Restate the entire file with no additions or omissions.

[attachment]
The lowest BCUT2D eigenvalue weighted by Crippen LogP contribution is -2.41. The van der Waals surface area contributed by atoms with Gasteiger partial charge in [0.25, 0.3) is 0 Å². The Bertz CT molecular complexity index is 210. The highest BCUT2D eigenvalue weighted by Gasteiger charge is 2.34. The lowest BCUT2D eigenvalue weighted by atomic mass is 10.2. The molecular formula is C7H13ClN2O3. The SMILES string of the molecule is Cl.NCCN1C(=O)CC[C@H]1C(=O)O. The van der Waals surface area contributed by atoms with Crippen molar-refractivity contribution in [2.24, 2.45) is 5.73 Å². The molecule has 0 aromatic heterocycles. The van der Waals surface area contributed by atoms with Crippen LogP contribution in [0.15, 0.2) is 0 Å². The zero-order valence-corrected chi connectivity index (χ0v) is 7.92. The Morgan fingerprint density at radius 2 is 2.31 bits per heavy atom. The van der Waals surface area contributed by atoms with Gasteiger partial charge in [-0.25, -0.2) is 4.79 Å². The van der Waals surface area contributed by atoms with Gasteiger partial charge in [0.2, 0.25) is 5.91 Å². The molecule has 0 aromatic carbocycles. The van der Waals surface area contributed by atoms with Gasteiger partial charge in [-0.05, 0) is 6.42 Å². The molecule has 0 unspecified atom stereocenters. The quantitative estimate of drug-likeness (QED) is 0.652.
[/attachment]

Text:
The lowest BCUT2D eigenvalue weighted by Crippen LogP contribution is -2.41. The van der Waals surface area contributed by atoms with Gasteiger partial charge in [0.25, 0.3) is 0 Å². The Bertz CT molecular complexity index is 210. The highest BCUT2D eigenvalue weighted by Gasteiger charge is 2.34. The lowest BCUT2D eigenvalue weighted by atomic mass is 10.2. The molecular formula is C7H13ClN2O3. The SMILES string of the molecule is Cl.NCCN1C(=O)CC[C@H]1C(=O)O. The van der Waals surface area contributed by atoms with Crippen molar-refractivity contribution in [2.24, 2.45) is 5.73 Å². The molecule has 0 aromatic heterocycles. The van der Waals surface area contributed by atoms with Crippen LogP contribution in [0.15, 0.2) is 0 Å². The zero-order valence-corrected chi connectivity index (χ0v) is 7.92. The Morgan fingerprint density at radius 2 is 2.31 bits per heavy atom. The van der Waals surface area contributed by atoms with Gasteiger partial charge in [-0.25, -0.2) is 4.79 Å². The van der Waals surface area contributed by atoms with Gasteiger partial charge in [0.2, 0.25) is 5.91 Å². The molecule has 0 aromatic carbocycles. The van der Waals surface area contributed by atoms with Gasteiger partial charge in [-0.05, 0) is 6.42 Å². The molecule has 0 unspecified atom stereocenters. The quantitative estimate of drug-likeness (QED) is 0.652.